#MeToo: No Waseem Badami, Ayesha Omar Shouldn’t Have To Apologize For Not Speaking Out Earlier About Being Sexually Assaulted

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Ayesha Omar Waseem Badami
Image Source: Pakshowbiz

Ayesha Omar teared up during an interview with Waseem Badami when he asked her about her #metoo ordeal, asking if she was ‘sorry’ for not speaking up about it earlier.

(Starts at 9:01)

Life Before Career

The show Har Lamha Purjoosh hosted by Waseem Badami invited actor Ayesha Omar over for an interview. It started off on a light note with Badami inquiring Bullbulay star about her life before she joined the industry. He added how it is presumed that people with a jovial nature are living their best lives and have no worries of the world.

Ayesha went on to tell how mother raised her as a single parent. After the passing away of her father with no penny in hand or in savings, Omar’s mother worked tirelessly to get her children a good education.

It was all going well until the anchor asked her about her past trauma. Ayesha responded by saying she was 22 when it all happened, and it was done by someone in power. She told she stayed silent for 13 years before sharing this with someone. To this Badami asked “And you’re sorry about that?” After a pause the actor said, “Uh, yes.”

She broke down responding to that question and went on to add that she’s never cried while talking about this incident, saying “Maybe it was your question,” explaining how that question in particular made her cry.

Image Source: Fashion Central

Let’s Break This Down

First of all, Ayesha Omar does not have to be sorry for taking however long to speak up about this. The fear of retaliation, backlash, etc. etc. there can be a gazillion reasons for not speaking up and it’s completely okay. It is not easy for trauma survivors to share their stories instantly, we need to realize that.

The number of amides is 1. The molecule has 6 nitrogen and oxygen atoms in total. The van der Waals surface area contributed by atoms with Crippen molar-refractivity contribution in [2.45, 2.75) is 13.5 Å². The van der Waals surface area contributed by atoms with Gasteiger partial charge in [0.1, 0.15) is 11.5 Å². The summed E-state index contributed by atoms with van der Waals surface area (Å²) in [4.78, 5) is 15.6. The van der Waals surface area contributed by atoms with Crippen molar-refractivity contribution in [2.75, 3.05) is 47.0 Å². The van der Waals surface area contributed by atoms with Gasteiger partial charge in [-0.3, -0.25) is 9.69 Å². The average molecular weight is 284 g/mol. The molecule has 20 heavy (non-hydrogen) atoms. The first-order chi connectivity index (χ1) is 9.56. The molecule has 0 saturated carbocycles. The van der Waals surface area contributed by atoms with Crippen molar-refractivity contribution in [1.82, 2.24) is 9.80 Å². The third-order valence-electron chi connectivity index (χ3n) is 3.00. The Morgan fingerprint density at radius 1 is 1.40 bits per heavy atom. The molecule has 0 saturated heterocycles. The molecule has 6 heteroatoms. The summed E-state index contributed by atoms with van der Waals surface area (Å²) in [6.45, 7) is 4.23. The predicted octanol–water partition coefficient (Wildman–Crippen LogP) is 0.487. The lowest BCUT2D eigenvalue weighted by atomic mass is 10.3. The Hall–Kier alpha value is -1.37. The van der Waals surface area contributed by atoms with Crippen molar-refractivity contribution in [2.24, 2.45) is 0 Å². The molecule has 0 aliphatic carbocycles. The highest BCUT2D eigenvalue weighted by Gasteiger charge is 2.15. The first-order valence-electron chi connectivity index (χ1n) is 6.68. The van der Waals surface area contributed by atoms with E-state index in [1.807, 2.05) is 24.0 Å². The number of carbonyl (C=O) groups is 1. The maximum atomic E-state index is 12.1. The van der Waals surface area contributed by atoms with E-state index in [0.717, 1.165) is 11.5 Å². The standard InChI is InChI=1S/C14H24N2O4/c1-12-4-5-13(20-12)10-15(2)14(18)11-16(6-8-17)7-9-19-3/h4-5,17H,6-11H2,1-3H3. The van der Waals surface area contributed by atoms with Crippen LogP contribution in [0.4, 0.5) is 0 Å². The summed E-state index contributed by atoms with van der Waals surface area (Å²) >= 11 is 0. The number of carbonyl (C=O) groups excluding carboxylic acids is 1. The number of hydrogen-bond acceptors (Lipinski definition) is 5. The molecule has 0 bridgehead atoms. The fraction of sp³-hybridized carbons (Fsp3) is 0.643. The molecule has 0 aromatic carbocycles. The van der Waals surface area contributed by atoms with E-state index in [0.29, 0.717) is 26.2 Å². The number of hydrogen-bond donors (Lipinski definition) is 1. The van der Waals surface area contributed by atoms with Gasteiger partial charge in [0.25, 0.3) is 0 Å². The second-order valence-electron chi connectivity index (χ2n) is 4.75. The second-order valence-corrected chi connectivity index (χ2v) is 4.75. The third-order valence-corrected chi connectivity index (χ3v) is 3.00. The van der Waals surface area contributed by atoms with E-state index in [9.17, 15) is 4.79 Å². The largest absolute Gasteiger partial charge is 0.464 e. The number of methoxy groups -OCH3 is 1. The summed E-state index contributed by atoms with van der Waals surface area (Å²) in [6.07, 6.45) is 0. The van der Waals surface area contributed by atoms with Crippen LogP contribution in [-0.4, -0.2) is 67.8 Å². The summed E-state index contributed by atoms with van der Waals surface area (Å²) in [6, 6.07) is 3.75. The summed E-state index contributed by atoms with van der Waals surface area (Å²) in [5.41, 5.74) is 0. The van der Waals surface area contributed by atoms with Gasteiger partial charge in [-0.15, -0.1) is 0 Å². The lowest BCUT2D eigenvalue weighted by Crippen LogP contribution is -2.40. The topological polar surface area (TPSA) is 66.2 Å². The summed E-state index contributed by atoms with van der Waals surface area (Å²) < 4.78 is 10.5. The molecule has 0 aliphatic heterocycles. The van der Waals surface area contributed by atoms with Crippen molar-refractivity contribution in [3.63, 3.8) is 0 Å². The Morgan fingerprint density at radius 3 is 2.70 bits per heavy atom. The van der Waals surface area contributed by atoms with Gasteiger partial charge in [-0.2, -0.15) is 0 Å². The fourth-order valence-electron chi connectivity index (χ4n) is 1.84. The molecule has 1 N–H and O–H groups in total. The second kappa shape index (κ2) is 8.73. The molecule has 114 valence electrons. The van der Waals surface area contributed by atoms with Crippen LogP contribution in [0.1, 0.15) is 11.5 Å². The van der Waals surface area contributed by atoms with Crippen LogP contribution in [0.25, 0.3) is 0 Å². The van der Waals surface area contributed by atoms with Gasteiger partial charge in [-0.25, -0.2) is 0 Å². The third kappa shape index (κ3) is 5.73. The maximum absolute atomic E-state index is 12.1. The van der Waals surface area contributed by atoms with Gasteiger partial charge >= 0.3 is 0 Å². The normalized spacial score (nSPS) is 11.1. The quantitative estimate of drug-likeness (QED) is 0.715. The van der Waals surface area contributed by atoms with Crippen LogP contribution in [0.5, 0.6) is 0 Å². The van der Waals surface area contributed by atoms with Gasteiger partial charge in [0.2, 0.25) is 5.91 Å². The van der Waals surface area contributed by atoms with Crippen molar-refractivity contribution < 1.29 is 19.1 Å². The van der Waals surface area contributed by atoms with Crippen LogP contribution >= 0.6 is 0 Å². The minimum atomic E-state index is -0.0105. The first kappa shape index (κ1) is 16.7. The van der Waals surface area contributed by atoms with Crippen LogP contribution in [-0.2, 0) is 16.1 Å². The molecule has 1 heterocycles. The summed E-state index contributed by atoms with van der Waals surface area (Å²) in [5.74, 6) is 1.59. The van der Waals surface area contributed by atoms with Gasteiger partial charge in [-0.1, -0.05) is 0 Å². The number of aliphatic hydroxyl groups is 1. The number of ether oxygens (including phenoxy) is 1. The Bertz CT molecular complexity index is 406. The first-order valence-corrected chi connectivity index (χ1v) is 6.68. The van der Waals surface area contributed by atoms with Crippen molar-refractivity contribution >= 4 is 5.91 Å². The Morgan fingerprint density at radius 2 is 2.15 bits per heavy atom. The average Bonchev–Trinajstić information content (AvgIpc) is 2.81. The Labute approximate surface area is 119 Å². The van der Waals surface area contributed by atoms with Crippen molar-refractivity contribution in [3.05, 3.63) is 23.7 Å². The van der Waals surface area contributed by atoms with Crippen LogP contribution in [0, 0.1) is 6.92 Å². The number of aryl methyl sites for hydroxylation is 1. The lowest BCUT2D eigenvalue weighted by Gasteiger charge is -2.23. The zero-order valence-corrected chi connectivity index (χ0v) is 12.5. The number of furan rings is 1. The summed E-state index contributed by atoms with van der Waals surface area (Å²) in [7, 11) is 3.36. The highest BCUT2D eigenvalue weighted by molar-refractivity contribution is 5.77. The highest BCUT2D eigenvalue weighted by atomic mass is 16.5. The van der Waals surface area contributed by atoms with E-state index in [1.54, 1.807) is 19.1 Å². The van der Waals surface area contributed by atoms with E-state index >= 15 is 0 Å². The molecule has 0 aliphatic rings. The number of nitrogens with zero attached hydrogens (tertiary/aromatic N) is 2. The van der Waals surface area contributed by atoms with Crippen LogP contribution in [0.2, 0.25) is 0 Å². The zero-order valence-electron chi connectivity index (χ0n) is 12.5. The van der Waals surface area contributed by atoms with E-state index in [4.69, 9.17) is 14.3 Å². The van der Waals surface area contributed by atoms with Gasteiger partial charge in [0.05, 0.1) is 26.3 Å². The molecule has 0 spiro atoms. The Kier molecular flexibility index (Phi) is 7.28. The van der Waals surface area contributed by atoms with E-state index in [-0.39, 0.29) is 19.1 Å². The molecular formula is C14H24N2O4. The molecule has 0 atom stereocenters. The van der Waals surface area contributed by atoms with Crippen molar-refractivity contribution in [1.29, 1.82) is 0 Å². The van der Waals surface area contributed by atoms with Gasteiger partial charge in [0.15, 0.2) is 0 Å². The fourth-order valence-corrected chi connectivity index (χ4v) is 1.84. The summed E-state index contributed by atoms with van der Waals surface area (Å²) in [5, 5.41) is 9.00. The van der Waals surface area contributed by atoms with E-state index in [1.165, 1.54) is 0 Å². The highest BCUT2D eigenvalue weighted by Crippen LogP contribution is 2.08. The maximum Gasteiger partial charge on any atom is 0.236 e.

Also Read: Faysal Bank Employee Usman Gohar Case: Dos & Don’ts Of Reporting Sexual Harassment

Second of all, Badami trying his best to keep the environment calm, made the moment seem callous. Being a senior journalist, he should have known that you do not ask close ended, suggestive questions from victims of abuse. You do not make them feel sorry for living this experience.

Badami kept interrupting her in the middle. Asking her questions like, “You still feel emotional about it,” the moment she teared up. What does that even mean?

No You Do Not Have To Apologize

Ayesha does not have to be sorry for anything. One of the most important things that we need to understand and realize and take notes of is: It is NOT easy to open up about something as ghastly as sexual assault. Period.

It is this stigma that victims somehow need to be sorry for going through what they went through- stop them from sharing their experiences- making them battle with this trauma all alone.

How about journalists take some responsibility and train themselves before tackling sensitive topics like sexual harassment. Please avoid asking leading questions.

Yes, social media has opened up avenues and changed the narrative around sensitive topics but they are still pretty much a taboo in countries like Pakistan.

How about we take this as an opportunity to stop putting the blame on victims and not make them feel sorry for anything at all.

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